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The 2017-18 state budget includes a new requirement that public employers allow union representatives to meet with employees during new employee orientation. The bill, AB 119, appears to be an attempt to insulate unions from the potential loss of agency or fair share fees should the U.S. Supreme Court declare those fees unconstitutional. And because it passed as part of the budget, the new law takes effect on July 1, 2017.

  • The public employer must provide the union with 10 days’ notice of a new employee orientation except when the need for orientation is urgent and unforeseeable;
  • Public employers must meet and confer with unions over the structure, time, and manner of union access to new employee orientation;
  • If no agreement is reached, the dispute will be resolved through compulsory interest arbitration;
  • The arbitrator’s decision will be final and binding;
  • The parties must reopen their contract or execute a side letter agreement to incorporate their union access agreement or an interest arbitration decision;
  • The employer must provide unions with the name, home address, personal email address, and personal cell phone number of all new employees within 30 days of hire; and
  • The employer must provide unions with the name, home address, personal email address, and personal cell phone number of all employees at least every 120 days.



  • If the employer doesn’t get all new employees in a room for an orientation meeting, what qualifies as “new employee orientation”? Although AB 119 provides a general definition, it seems this is something to be worked out in negotiations or interest arbitration, or through litigation.
  • What if employees don’t want to meet with the union? Employees have a right not to participate in union activity. But AB 119 doesn’t contain an opt-out provision to exercise that right so presumably uninterested employees will have to sit through the union’s pitch involuntarily.
  • What if employees ask the employer’s representative(s) during orientation about things the union said? Could the employer follow the union’s presentation with a presentation about what it means for them not to join the union? These situations likely fall under the rule that the employer can speak freely as long as the speech doesn’t make a threat or promise a benefit. But would PERB apply the rule the same in the orientation setting where the union has just spoken?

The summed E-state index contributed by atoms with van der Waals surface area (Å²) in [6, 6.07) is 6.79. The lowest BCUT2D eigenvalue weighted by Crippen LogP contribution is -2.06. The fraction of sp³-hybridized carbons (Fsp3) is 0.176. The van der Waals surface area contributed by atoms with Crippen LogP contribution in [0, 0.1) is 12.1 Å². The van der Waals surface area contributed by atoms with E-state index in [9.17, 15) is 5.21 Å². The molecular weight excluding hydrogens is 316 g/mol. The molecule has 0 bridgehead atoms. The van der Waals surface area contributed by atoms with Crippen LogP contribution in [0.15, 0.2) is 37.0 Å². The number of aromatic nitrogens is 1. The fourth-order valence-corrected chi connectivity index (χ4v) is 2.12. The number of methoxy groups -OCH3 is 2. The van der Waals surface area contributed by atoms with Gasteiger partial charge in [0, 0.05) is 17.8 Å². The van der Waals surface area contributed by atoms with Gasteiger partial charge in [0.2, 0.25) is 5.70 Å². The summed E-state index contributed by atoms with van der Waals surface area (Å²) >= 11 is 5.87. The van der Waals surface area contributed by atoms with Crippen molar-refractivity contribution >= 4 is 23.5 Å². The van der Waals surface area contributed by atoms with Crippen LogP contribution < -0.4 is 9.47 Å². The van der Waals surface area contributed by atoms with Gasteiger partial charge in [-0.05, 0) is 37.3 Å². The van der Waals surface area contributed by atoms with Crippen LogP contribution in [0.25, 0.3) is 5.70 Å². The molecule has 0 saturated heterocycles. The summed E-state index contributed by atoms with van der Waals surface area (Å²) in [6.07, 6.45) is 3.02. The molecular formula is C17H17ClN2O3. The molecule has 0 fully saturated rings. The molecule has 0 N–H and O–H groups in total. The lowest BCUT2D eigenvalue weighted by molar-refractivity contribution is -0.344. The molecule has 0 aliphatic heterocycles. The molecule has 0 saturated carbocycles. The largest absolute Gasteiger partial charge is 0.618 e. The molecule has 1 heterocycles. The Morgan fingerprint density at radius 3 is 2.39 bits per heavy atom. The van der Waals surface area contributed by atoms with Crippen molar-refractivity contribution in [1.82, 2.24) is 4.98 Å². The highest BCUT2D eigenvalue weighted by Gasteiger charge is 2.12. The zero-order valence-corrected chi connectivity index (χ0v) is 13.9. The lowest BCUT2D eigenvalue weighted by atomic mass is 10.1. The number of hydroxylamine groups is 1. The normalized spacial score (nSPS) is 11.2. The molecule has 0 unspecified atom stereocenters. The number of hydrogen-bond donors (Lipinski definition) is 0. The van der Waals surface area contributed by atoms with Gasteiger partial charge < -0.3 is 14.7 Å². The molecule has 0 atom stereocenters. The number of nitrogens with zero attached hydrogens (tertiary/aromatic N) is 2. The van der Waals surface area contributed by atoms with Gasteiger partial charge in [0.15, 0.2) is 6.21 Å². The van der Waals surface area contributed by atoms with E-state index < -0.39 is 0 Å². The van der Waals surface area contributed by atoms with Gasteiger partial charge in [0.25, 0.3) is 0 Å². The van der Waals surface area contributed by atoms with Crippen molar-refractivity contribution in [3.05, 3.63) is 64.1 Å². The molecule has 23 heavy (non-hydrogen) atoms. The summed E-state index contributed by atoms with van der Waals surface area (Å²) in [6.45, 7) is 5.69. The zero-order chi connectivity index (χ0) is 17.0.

• In interest arbitration under AB 119, a party cannot submit a proposal that was not its final proposal in negotiations. But AB 119 doesn’t require the parties to reach impasse before demanding interest arbitration. What if you haven’t made your final offer when the other party demands arbitration? Are you stuck with whatever your last offer was?
  • The arbitrator’s decision must issue within 10 days of the close of the hearing. It is almost impossible for an arbitrator to render a decision within the timelines specified for compulsory factfinding under the MMBA. Perhaps because this is a limited issue, 10 days is enough time for a decision. But expect the arbitrator to ask for more time.
  • AB 119 says the personal employee information that employers must give the unions is subject to privacy protections under the California Supreme Court’s County of Los Angeles decision. That decision allows employers and unions to negotiate procedures where employees can opt-out of having their personal information given to the union. Is this an option for the information that must be provided under these new bills?

Because the law is unclear on these issues, and potentially others, we recommend consulting with experienced labor counsel before initiating negotiations with your employee organizations over new employee orientations.